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A temenos (Greek: τέμενος; plural: τεμένη, temenē)[1] is a piece of land cut off and assigned as an official domain, especially to kings and chiefs, or a piece of land marked off from common uses and dedicated to a god, such as a sanctuary, holy grove, or holy precinct.[2][3]

A temenos enclosed a sacred space called a hieron. It was usually surrounded by a wall, ditch, or line of stones. All things inside of the demarkated area belonged to the designated god. Greeks could find asylum within a sanctuary and be under the protection of the deity and could not be moved against their will.[4]


The word derives from the Greek verb τέμνω (temnō), "I cut".[5][6] The earliest attested form of the word is the Mycenaean Greek 𐀳𐀕𐀜, te-me-no, written in Linear B syllabic script.[7]

The Latin language equivalent was fanum.

In religious discourse in English, temenos has also come to refer to a territory, plane, receptacle or field of deity or divinity.


Historical development[edit]

The concept of temenos arose in classical antiquity as an area reserved for worship of the gods. Some authors have used the term to apply to a sacred grove of trees,[12] isolated from everyday living spaces, while other usage points to areas within ancient urban development that are parts of sanctuaries.[13]

A temenos is often physically marked by a peribolos fence or wall (e.g. Delphi) as a structural boundary.

Originally, the peribolos was often just a set of marker stones demarcating the boundary, or a light fence. The earliest sanctuaries appear to have begun as a peribolos around a sacred grove, spring, cave, or other feature, with an altar but no temple or cult image. Later, as Greek sanctuaries became more elaborate, large stone walls with gateways or gatehouses were built around important sanctuaries, although the most famous, the Acropolis of Athens, had an elaborate enclosure because it began as a palace and military citadel and was converted into a sanctuary.

Psychological interpretation[edit]

Carl Jung relates the temenos to the spellbinding or magic circle, which acts as a "square space"[14] where mental "work" can take place. This temenos resembles among others a "symmetrical rose garden with a fountain in the middle" in which an encounter with the unconscious can be had and where these unconscious contents can safely be brought into the light of consciousness. In this manner, one can meet one's own animus / anima, shadow, wise old wo/man (senex), and finally the self.[a][15]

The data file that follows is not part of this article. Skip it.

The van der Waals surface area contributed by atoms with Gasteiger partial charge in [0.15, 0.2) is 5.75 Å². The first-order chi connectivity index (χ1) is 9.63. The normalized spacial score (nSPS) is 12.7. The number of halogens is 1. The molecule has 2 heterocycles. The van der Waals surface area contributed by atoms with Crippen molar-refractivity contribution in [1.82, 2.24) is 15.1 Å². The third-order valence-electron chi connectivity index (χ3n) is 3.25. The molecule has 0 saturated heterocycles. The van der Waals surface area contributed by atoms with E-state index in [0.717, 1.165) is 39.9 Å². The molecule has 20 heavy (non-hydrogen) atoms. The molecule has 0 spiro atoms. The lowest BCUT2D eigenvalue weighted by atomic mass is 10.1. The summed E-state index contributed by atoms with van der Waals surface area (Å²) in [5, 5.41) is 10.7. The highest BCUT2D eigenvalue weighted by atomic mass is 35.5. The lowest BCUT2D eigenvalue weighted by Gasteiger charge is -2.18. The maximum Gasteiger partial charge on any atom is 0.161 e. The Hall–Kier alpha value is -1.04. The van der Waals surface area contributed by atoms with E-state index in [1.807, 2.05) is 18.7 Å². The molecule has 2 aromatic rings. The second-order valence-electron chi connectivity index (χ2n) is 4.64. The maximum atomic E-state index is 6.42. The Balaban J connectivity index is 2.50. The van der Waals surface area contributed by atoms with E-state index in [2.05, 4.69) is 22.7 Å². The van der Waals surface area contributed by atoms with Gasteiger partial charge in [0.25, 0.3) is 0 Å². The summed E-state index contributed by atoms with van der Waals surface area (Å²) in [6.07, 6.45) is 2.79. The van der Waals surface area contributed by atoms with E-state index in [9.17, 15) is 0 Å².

See also[edit]


  1. ^ Animus, ... senex are technical terms that Jung coined for archetypal personifications of (unpersonal) unconscious contents which seem to span all cultures.


  1. ^ a b c τέμενος. Liddell, Henry George; Scott, Robert; A Greek–English Lexicon at the Perseus Project.
  2. ^ Chisholm, Hugh, ed. (1911). "Temenos" . Encyclopædia Britannica. Vol. 26 (11th ed.). Cambridge University Press. p. 577.
  3. ^ Reich, Ronny; Katzenstein, Hannah (1992). "Glossary of Archaeological Terms". In Kempinski, Aharon; Reich, Ronny (eds.). The Architecture of Ancient Israel. Jerusalem: Israel Exploration Society. p. 321. ISBN 978-965-221-013-5. Temenos: Holy precinct within a city or close by, separated by a wall from the secular parts of the city.
  4. ^ Mikalson, Jon (2010). Ancient Greek Religion (2nd ed.). Wiley-Blackewll. pp. 1–31. ISBN 9781405181778.
  5. ^ τέμνω in Liddell and Scott.
  6. ^ Cf. Harper, Douglas. "temple". Online Etymology Dictionary.
  7. ^ "The Linear B word te-me-no". Palaeolexicon. Word study tool of Ancient languages
  8. ^ Pindar (1937). "Pythian 4.56". The Odes of Pindar (in Greek). Translated by John Sandys.
  9. ^ Aristophanes (1907). "Lysistrata, line 483". In Hall, F.W.; Geldart, W.M. (eds.). Aristophanes Comoediae (in Greek). Vol. 2. Oxford: Clarendon Press.
  10. ^ Hogan, C. Michael (2007). "Knossos fieldnotes". Modern Antiquarian.
  11. ^ CADW
  12. ^ Whitley, David S. (1998). Reader in Archaeological Theory: Post-processual and cognitive approaches. Routledge. ISBN 0-415-14160-5.
  13. ^ Antonaccio, Carla M. (1995). An Archaeology of Ancestors: Tomb cult and hero cult in early Greece. Rowman & Littlefield. ISBN 0-8476-7942-X.
  14. ^ C. G. Jung (1968). Psychology and Alchemy (Collected Works of C. G. Jung). Translated by R. F. C. Hull. Princeton University Press.
  15. ^ Jung, C. (1968). Psychology and Alchemy. par. 63.
    See also: Individual dream symbolism in relation to alchemy:
    Jung, C.G. (1968). "3: The symbolism of the mandala". Psychology and Alchemy. Collected Works. Vol. 12. Princeton, NJ: Princeton University Press. ISBN 0-691-01831-6.